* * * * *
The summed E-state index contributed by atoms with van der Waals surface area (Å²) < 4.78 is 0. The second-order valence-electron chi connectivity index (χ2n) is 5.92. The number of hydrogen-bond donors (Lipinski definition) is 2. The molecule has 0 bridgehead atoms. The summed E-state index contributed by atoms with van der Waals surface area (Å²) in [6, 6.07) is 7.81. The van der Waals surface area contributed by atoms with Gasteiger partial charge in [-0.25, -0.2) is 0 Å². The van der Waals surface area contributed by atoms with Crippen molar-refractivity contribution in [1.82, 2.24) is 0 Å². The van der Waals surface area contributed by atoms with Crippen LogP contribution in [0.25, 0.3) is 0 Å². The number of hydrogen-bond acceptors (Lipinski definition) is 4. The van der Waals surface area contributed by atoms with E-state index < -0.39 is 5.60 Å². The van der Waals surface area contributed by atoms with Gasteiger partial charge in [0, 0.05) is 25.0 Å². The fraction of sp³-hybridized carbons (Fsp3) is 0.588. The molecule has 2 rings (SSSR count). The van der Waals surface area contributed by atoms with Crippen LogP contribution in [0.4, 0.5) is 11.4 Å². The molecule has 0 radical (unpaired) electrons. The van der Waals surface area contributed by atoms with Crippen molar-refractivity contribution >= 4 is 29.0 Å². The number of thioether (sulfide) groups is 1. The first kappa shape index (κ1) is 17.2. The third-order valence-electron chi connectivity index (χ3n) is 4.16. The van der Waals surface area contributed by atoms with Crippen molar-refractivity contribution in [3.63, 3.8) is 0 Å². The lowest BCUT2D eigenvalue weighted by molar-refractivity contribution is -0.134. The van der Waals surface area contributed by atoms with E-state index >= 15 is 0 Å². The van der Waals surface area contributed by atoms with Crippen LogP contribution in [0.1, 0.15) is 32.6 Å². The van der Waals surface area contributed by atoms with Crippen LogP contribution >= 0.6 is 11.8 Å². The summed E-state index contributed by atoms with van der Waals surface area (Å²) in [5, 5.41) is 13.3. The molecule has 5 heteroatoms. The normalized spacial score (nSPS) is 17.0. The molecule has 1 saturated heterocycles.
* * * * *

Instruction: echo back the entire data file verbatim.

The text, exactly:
The summed E-state index contributed by atoms with van der Waals surface area (Å²) < 4.78 is 0. The second-order valence-electron chi connectivity index (χ2n) is 5.92. The number of hydrogen-bond donors (Lipinski definition) is 2. The molecule has 0 bridgehead atoms. The summed E-state index contributed by atoms with van der Waals surface area (Å²) in [6, 6.07) is 7.81. The van der Waals surface area contributed by atoms with Gasteiger partial charge in [-0.25, -0.2) is 0 Å². The van der Waals surface area contributed by atoms with Crippen molar-refractivity contribution in [1.82, 2.24) is 0 Å². The van der Waals surface area contributed by atoms with Crippen LogP contribution in [0.25, 0.3) is 0 Å². The number of hydrogen-bond acceptors (Lipinski definition) is 4. The van der Waals surface area contributed by atoms with E-state index < -0.39 is 5.60 Å². The van der Waals surface area contributed by atoms with Gasteiger partial charge in [0, 0.05) is 25.0 Å². The fraction of sp³-hybridized carbons (Fsp3) is 0.588. The molecule has 2 rings (SSSR count). The van der Waals surface area contributed by atoms with Crippen LogP contribution in [0.4, 0.5) is 11.4 Å². The molecule has 0 radical (unpaired) electrons. The van der Waals surface area contributed by atoms with Crippen molar-refractivity contribution >= 4 is 29.0 Å². The number of thioether (sulfide) groups is 1. The first kappa shape index (κ1) is 17.2. The third-order valence-electron chi connectivity index (χ3n) is 4.16. The van der Waals surface area contributed by atoms with Crippen molar-refractivity contribution in [3.63, 3.8) is 0 Å². The lowest BCUT2D eigenvalue weighted by molar-refractivity contribution is -0.134. The van der Waals surface area contributed by atoms with E-state index >= 15 is 0 Å². The van der Waals surface area contributed by atoms with Crippen LogP contribution in [0.1, 0.15) is 32.6 Å². The van der Waals surface area contributed by atoms with Crippen LogP contribution >= 0.6 is 11.8 Å². The summed E-state index contributed by atoms with van der Waals surface area (Å²) in [5, 5.41) is 13.3. The molecule has 5 heteroatoms. The normalized spacial score (nSPS) is 17.0. The molecule has 1 saturated heterocycles.